Croatia’s Jewish communities had submitted claims for 135 communal properties under Croatia’s 1996 restitution law, yet only 15 non-cemetery properties were ever returned. Jewish private property owners from Croatia generally have not recovered their properties because the country’s restitution law does not apply to property seized during the Holocaust or allow claims by citizens of most foreign countries. Croatia also has not provided restitution for heirless Jewish-owned property confiscated during the Holocaust.
Arie Bucheister, who also led the WJRO talks and serves as chief of staff of the Conference on Jewish Material Claims Against Germany, said, “We thank the American government for its sustained leadership on restitution in Croatia. We also commend the government of Israel for its ongoing support of WJRO’s restitution efforts.”
Both B’nai B’rith International and the Conference on Jewish Material Claims Against Germany are WJRO member-organizations.
With time running out for survivors of the Holocaust and Nazi-era atrocities in Europe, the French government is taking steps to return some 2,000 pieces of art stolen 70 years ago.
According to Washington Jewish Week, officials from the French National Assembly visited B'nai B'rith International headquarters in Washington to discuss ways to restore looted artifacts to their rightful owners. This is critical dialogue and marks a policy shift for France, which has been criticized for its reluctance to return the art.
Read the highlights from the wide-ranging article, below:
The French officials met with representatives of B’nai B’rith International in the District and visited New York State’s Department of Finance, two very different organizations that share the same expertise sought by the French lawmakers: restoring stolen Nazi art to its rightful owners.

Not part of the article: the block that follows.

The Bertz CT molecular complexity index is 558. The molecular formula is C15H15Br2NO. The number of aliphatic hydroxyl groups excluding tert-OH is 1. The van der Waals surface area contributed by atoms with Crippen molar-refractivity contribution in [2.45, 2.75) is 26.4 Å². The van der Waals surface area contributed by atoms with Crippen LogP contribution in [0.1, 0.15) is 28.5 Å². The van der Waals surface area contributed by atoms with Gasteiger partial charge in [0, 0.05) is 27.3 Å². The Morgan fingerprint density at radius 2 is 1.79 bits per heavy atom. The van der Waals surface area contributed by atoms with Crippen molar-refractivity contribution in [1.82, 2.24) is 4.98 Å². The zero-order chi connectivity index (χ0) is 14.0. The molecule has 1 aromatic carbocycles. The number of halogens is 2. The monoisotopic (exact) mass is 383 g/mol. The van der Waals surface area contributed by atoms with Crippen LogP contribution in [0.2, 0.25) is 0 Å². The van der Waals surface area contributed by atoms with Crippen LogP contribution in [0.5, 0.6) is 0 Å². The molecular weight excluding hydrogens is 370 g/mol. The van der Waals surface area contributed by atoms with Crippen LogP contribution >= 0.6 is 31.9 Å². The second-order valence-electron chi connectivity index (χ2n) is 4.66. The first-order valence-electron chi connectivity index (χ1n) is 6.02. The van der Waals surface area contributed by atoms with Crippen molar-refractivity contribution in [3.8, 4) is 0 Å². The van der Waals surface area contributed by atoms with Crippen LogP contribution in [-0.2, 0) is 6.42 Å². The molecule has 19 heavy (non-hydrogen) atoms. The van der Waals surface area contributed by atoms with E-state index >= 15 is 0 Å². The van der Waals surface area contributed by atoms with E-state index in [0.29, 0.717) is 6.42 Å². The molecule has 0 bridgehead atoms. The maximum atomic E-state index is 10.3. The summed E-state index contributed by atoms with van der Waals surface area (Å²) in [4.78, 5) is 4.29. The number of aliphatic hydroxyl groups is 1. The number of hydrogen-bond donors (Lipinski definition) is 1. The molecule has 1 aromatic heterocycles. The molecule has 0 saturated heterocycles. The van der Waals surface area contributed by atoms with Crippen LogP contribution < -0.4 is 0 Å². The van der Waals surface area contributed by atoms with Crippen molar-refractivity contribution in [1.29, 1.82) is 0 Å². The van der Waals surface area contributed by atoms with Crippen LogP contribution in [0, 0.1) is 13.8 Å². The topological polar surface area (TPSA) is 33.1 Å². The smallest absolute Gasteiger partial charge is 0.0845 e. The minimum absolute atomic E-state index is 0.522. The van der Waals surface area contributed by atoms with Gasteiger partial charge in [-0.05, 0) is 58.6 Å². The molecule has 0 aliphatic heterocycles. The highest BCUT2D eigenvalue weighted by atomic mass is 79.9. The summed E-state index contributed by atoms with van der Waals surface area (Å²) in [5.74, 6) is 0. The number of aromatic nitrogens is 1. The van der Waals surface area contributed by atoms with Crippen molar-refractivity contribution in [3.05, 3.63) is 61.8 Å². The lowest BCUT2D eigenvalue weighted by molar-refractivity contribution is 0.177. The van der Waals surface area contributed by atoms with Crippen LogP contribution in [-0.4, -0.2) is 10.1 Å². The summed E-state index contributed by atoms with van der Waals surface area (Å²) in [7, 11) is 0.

Returning the art to its rightful owners is no easy task, said Eric Fusfield, director of legislative affairs for B’nai B’rith International.
“Most survivors are deceased now. We’re really talking about descendants now and most don’t have documentation. They have anecdotes and might not be able to name a specific work. That’s part of the challenge.”
But with B’nai B’rith, the group talked about specifics, according to Gerard Leval, the organization’s general counsel, who took part in the meeting.
“It was good to hear people who sincerely want to do the right thing,” he said. “Almost nothing during the Holocaust was random [including the theft of art]. We said, ‘Go to your documents – when it was taken, from whom it was taken, and from where it was taken.’ ”
The B’nai B’rith group suggested that the French advertise in publications with Jewish readers in the United States and Argentina, Leval said. They also pointed out that with anti-Semitism and xenophobia flaring up in France, the government could score propaganda points by showing that it “was doing its very best in areas where it can help the Jewish population,” he added.
Fusfield isn’t ready to declare victory yet. He recalled the March ceremony in Paris where the French culture minister returned three looted works to the grandchildren of the original owners. The restitution coincided with the French premiere of the George Clooney movieMonuments Men, about GIs working to recover looted art.